As for the drink itself, I was pleasantly surprised! I don’t necessarily think it tastes like a Snickers like the TikTok claimed, but the nutty nutty base paired with the chocolate and caramel made the coffee very well balanced. I had never tried McDonald’s nutty flavor before, and found it not as sweet as its other syrup flavors. I could really taste the coffee, a bit of nutty and a bit of sweetness with the added syrups and sauces, and all the flavors blended well.


MCDONALDS SNICKERS ICED COFFEE thank you @secretmenudrinks for this #mcdonalds #mcdonaldssecretmenu #snickers #snickerscoffee #mcdonaldshack #coffee

♬ original sound – Sarah Margaret

Although I enjoyed the drink it was not my favorite so I don’t think I will be ordering this exact recipe again. Next time, I’ll start with a medium hazelnut iced coffee without cream and add two caramel syrups, chocolate sauce and whipped cream. I prefer less sticky and thick sauces and more syrups as they blend better with coffee for more flavor and smoothness. This drink was definitely worth a try once, and I’m sure it will become a staple for me with a few easy tweaks!

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Do you want to start your business? Don’t do it in New Jersey http://zeleniycoffee.com/do-you-want-to-start-your-business-dont-do-it-in-new-jersey/ http://zeleniycoffee.com/do-you-want-to-start-your-business-dont-do-it-in-new-jersey/#respond Wed, 21 Jul 2021 20:18:20 +0000 http://zeleniycoffee.com/do-you-want-to-start-your-business-dont-do-it-in-new-jersey/

Are you looking to start a business? Don’t do it in New Jersey. Garden State is the worst state to start a new business, according to The best and worst WalletHub states to start a business in 2021. ”

To determine fertile ground for planting and growing new businesses, analyst Jill Gonzalez said the personal finance website compares the 50 states across 28 key metrics of startup success. This includes business costs, the overall business environment, and access to resources.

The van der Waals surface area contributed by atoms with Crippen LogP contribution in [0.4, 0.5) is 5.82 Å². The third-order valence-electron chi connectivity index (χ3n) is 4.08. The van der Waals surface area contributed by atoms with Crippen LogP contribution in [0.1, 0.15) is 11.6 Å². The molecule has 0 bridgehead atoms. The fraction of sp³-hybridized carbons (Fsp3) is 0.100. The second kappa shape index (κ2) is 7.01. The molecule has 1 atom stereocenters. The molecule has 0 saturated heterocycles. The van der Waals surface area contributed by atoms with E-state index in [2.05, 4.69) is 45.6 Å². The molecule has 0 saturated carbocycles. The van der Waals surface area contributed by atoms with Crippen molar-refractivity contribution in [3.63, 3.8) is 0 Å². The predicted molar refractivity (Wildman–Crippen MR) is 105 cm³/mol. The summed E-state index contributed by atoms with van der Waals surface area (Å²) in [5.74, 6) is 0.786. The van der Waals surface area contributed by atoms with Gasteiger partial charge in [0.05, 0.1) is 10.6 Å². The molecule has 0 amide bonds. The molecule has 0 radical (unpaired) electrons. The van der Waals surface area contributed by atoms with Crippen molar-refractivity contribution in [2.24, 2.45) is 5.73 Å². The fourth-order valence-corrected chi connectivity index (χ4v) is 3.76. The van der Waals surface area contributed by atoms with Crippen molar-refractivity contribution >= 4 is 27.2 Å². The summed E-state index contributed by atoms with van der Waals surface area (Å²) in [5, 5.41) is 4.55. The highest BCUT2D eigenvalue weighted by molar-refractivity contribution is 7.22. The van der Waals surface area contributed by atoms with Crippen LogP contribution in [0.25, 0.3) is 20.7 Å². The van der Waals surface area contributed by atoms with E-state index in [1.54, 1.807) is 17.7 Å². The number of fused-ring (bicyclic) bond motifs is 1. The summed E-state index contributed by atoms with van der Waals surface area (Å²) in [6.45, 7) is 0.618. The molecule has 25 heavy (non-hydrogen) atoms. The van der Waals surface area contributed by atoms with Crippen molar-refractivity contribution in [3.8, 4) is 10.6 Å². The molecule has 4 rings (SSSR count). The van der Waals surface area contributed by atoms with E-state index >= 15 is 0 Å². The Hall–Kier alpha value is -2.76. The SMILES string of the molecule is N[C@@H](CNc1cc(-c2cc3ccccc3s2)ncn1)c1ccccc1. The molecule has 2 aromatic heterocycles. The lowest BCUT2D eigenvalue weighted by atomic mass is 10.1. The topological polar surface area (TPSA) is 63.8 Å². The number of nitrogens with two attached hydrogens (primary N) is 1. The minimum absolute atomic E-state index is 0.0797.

Starting a business is never easy and it has been even worse during the COVID-19 pandemic, Gonzalez said. This resulted in 200,000 more business closures than usual.

In New Jersey, it was even harder to start a business, which is why it ranks last (# 50) on WalletHub’s list. Business costs in New Jersey are among the highest in the country when it comes to office affordability. Labor costs in the state are the highest in the United States, which means wages are high.

Not only are labor costs, cost of living, and office affordability expensive, but New Jersey taxes are too.

On top of all this, New Jersey’s five-year business survival rate is one of the worst in the country.

However, there was a silver lining for the Garden State in that report. Gonzalez said he has done better when it comes to accessing funding resources. There are great assets for higher education in New Jersey schools.

“It’s just about making sure people stay there when they really want to start a business,” Gonzalez said.

Texas is the best state to start a business. Georgia is second followed by California, Florida and Idaho. While New Jersey is the worst state to start a business, Connecticut is the second worst, followed by Rhode Island, West Virginia and Wyoming. Neighbors to New York are 22nd on the list and Pennsylvania is number 43.

America’s 50 Most Popular Chain Restaurants